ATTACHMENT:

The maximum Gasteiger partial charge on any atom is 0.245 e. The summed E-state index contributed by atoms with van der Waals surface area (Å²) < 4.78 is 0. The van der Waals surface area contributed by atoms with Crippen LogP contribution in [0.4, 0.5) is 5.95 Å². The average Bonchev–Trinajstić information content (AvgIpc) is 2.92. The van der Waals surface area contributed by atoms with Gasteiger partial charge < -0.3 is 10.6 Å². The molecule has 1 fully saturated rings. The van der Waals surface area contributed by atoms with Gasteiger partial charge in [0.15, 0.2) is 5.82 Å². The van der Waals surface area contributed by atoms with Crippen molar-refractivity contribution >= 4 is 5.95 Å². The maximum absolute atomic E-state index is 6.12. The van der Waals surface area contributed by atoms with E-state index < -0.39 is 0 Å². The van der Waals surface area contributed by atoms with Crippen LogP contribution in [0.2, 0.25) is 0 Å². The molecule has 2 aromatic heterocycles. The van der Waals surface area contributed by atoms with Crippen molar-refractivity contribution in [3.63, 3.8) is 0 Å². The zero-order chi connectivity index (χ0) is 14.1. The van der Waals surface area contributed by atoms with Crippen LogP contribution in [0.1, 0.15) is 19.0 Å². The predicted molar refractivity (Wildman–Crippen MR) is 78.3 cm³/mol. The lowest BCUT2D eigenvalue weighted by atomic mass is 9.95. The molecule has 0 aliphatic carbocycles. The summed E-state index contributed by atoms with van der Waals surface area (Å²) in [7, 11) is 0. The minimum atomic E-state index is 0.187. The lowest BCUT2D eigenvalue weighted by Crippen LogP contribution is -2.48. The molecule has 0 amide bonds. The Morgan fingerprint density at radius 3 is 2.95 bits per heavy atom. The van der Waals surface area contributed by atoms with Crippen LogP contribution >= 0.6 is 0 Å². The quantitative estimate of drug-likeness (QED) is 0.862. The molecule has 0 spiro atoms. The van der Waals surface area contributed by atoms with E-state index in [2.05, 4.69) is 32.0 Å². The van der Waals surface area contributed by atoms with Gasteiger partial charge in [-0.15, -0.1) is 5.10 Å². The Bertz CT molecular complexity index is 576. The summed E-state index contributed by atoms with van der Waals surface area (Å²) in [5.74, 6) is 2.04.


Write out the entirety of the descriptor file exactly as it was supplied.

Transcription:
The maximum Gasteiger partial charge on any atom is 0.245 e. The summed E-state index contributed by atoms with van der Waals surface area (Å²) < 4.78 is 0. The van der Waals surface area contributed by atoms with Crippen LogP contribution in [0.4, 0.5) is 5.95 Å². The average Bonchev–Trinajstić information content (AvgIpc) is 2.92. The van der Waals surface area contributed by atoms with Gasteiger partial charge < -0.3 is 10.6 Å². The molecule has 1 fully saturated rings. The van der Waals surface area contributed by atoms with Gasteiger partial charge in [0.15, 0.2) is 5.82 Å². The van der Waals surface area contributed by atoms with Crippen molar-refractivity contribution >= 4 is 5.95 Å². The maximum absolute atomic E-state index is 6.12. The van der Waals surface area contributed by atoms with E-state index < -0.39 is 0 Å². The van der Waals surface area contributed by atoms with Crippen LogP contribution in [0.2, 0.25) is 0 Å². The molecule has 2 aromatic heterocycles. The van der Waals surface area contributed by atoms with Crippen molar-refractivity contribution in [3.63, 3.8) is 0 Å². The zero-order chi connectivity index (χ0) is 14.1. The van der Waals surface area contributed by atoms with Crippen LogP contribution in [0.1, 0.15) is 19.0 Å². The predicted molar refractivity (Wildman–Crippen MR) is 78.3 cm³/mol. The lowest BCUT2D eigenvalue weighted by atomic mass is 9.95. The molecule has 0 aliphatic carbocycles. The summed E-state index contributed by atoms with van der Waals surface area (Å²) in [7, 11) is 0. The minimum atomic E-state index is 0.187. The lowest BCUT2D eigenvalue weighted by Crippen LogP contribution is -2.48. The molecule has 0 amide bonds. The Morgan fingerprint density at radius 3 is 2.95 bits per heavy atom. The van der Waals surface area contributed by atoms with Crippen LogP contribution >= 0.6 is 0 Å². The quantitative estimate of drug-likeness (QED) is 0.862. The molecule has 0 spiro atoms. The van der Waals surface area contributed by atoms with E-state index in [2.05, 4.69) is 32.0 Å². The van der Waals surface area contributed by atoms with Gasteiger partial charge in [-0.15, -0.1) is 5.10 Å². The Bertz CT molecular complexity index is 576. The summed E-state index contributed by atoms with van der Waals surface area (Å²) in [5.74, 6) is 2.04.